Table 2. Major inorganic constituents of the mineral and organo-mineral based passive sampler materials. Values represent means ± SEM (n = 3) except for the glass wool which is n = 1.
NanoCeram®47.6 ± 3.06.3 ± 0.13.7 ± 0.10.70 ± 0.0615.7 ± 1.3
SG81, Whatman99.8 ± 0.1<0.020.05 ± 0.01<0.01<0.01
GW-40 glass wool76.60.720.12.0<0.01
ZetaPlus®, 3M85.2 ± 0.17.1 ± 1.71.2 ± 0.22.0 ± 0.1<0.01
Table 3. Basic physical and chemical characteristics of the passive sampler materials used in the trials. Values represent means ± SEM (n = 3).
Table 3. Basic physical and chemical characteristics of the passive sampler materials used in the trials. Values represent means ± SEM (n = 3).
(µS cm−1)
Moisture Content
Organic Content
Total C
Total N
P Sorption
(µmol cm−2)
NH4+ Sorption
(µmol cm−2)
NanoCeram®6.63 ± 0.23 424 ± 844.5 ± 0.150.7 ± 0.231.7 ± 0.10.12 ± 0.0131.3 ± 1.212.9 ± 1.4
SG81, Whatman6.50 ± 0.08 152 ± 115.3 ± 0.178.6 ± 0.134.1 ± 0.10.18 ± 0.060.8 ± 0.12.2 ± 0.7
GW-40 glass wool10.7 ± 0.07132 ± 80.4 ± 0.10.0 ± 0.00.0 ± 0.00.00 ± 0.00<0.10.2 ± 0.1
ZetaPlus®, 3M7.08 ± 0.28 201 ± 343.0 ± 0.153.5 ± 0.323.9 ± 0.70.26 ± 0.000.5 ± 0.1136.0 ± 35.9
Cotton (Moore) swab6.33 ± 0.07108 ± 84.9 ± 0.199.7 ± 0.151.3 ± 0.10.19 ± 0.01<0.10.7 ± 0.3
Biodyne® nylon4.07 ± 0.2488 ± 72.8 ± 0.199.7 ± 0.143.3 ± 0.10.01 ± 0.003.5 ± 0.10.3 ± 0.1
11106, Sartorius4.34 ± 0.01311 ± 617.3 ± 1.899.7 ± 0.249.8 ± 0.40.05 ± 0.000.3 ± 0.00.2 ± 0.1
Inner tampon6.65 ± 0.05123 ± 163.7 ± 0.199.8 ± 0.053.7 ± 0.40.12 ± 0.030.3 ± 0.00.8 ± 0.1
Outer tampon8.18 ± 0.05181 ± 224.5 ± 0.299.7 ± 0.041.3 ± 0.30.18 ± 0.02<0.12.6 ± 0.1
Table 4. Basic physical and chemical characteristics of the passive sampler materials used in the trials. Values represent means ± SEM (n = 3).
Table 4. Basic physical and chemical characteristics of the passive sampler materials used in the trials. Values represent means ± SEM (n = 3).
SamplerProtein binding
(% of Total Added)
Physical Integrity
Mass/Area Ratio
(mg cm−2)
(pH Value)
Water Holding Capacity
(g g−1)
Specific Surface Area
(m2 g−1)
NanoCeram®38.3 ± 2.2382 ± 1858 ± 16.26 ± 0.093.9 ± 0.219.0 ± 0.8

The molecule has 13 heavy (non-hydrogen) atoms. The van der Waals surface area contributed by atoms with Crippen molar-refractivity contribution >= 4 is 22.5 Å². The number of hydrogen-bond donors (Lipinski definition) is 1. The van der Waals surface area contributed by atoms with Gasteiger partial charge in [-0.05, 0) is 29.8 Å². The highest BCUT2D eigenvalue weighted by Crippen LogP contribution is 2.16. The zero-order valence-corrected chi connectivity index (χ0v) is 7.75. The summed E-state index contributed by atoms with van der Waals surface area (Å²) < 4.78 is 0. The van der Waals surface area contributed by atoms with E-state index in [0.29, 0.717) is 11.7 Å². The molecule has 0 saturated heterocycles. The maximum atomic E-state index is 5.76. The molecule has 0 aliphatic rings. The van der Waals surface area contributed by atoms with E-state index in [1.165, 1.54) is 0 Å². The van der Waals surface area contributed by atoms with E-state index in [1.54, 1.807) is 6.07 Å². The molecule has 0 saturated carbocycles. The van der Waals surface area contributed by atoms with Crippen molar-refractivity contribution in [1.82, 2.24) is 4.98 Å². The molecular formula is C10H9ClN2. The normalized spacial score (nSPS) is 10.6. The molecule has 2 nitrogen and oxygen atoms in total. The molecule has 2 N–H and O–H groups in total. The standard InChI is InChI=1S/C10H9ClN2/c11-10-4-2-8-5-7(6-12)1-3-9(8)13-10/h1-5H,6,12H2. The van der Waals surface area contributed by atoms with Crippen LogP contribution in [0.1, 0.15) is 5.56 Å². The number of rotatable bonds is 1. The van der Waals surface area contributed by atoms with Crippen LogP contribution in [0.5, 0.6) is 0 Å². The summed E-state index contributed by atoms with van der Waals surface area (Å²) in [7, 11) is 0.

SG81, Whatman22.0 ± 0.7936 ± 33021± 05.91 ± 0.085.5 ± 0.542.5 ± 1.4
GW-40 glass wool0.4 ± 0.322 ± 1171 ± 69.78 ± 0.016.5 ± 1.0<0.01
ZetaPlus®, 3M53.3 ± 1.953 ± 17248 ± 25.35 ± 0.036.5 ± 0.50.02
Cotton swab24.1 ± 1.741 ± 1928 ± 14.90 ± 0.0421.2 ± 1.2<0.01
Biodyne® nylon32.3 ± 0.54 ± 198 ± 66.02 ± 0.103.8 ± 0.53.8 ± 0.9
11106, Sartorius16.9 ± 0.82 ± 114 ± 14.54 ± 0.027.1 ± 0.37.0 ± 2.0
Inner tampon40.3 ± 2.54 ± 1153 ± 104.60 ± 0.0424.2 ± 4.5<0.01
Outer tampon22.2 ± 0.521 ± 533 ± 34.66 ± 0.0612.9 ± 1.1<0.01
Table 5. Summary of the overall performance and ranking of the eight different passive sampler materials when deployed in a wastewater environment.
Table 5. Summary of the overall performance and ranking of the eight different passive sampler materials when deployed in a wastewater environment.
Scoring CriteriaNano CeramSG81, WhatmanGW-40 Glass WoolZetaPlus, 3MCotton-Moore SwabBiodyne Nylon11106, SartoriusCotton Tampon
Viral capture/recovery
Bacteria capture/recovery
Ease of use
Placement in devices
Particle trapping Score
Physical integrity 1Low
Health and safety issues 2
Ragging potential 3Medium
Cost 4
Overall score 31413936463838465High
Publisher’s Note: MDPI stays neutral with regard to jurisdictional claims in published maps and institutional affiliations.

Share and Cite

MDPI and ACS Style

Jones, D.L.; Grimsley, J.M.S.; Kevill, J.L.; Williams, R.; Pellett, C.; Lambert-Slosarska, K.; Singer, A.C.; Williams, G.B.; Bargiela, R.; Brown, R.W.; et al. Critical Evaluation of Different Passive Sampler Materials and Approaches for the Recovery of SARS-CoV-2, Faecal-Indicator Viruses and Bacteria from Wastewater. Water 2022, 14, 3568.

AMA Style

Jones DL, Grimsley JMS, Kevill JL, Williams R, Pellett C, Lambert-Slosarska K, Singer AC, Williams GB, Bargiela R, Brown RW, et al. Critical Evaluation of Different Passive Sampler Materials and Approaches for the Recovery of SARS-CoV-2, Faecal-Indicator Viruses and Bacteria from Wastewater. Water. 2022; 14(21):3568.

Chicago/Turabian Style

Jones, Davey L., Jasmine M. S. Grimsley, Jessica L. Kevill, Rachel Williams, Cameron Pellett, Kathryn Lambert-Slosarska, Andrew C. Singer, Gwion B. Williams, Rafael Bargiela, Robert W. Brown, and et al. 2022. "Critical Evaluation of Different Passive Sampler Materials and Approaches for the Recovery of SARS-CoV-2, Faecal-Indicator Viruses and Bacteria from Wastewater" Water 14, no. 21: 3568.

Note that from the first issue of 2016, this journal uses article numbers instead of page numbers. See further details here.

Article Metrics

Back to TopTop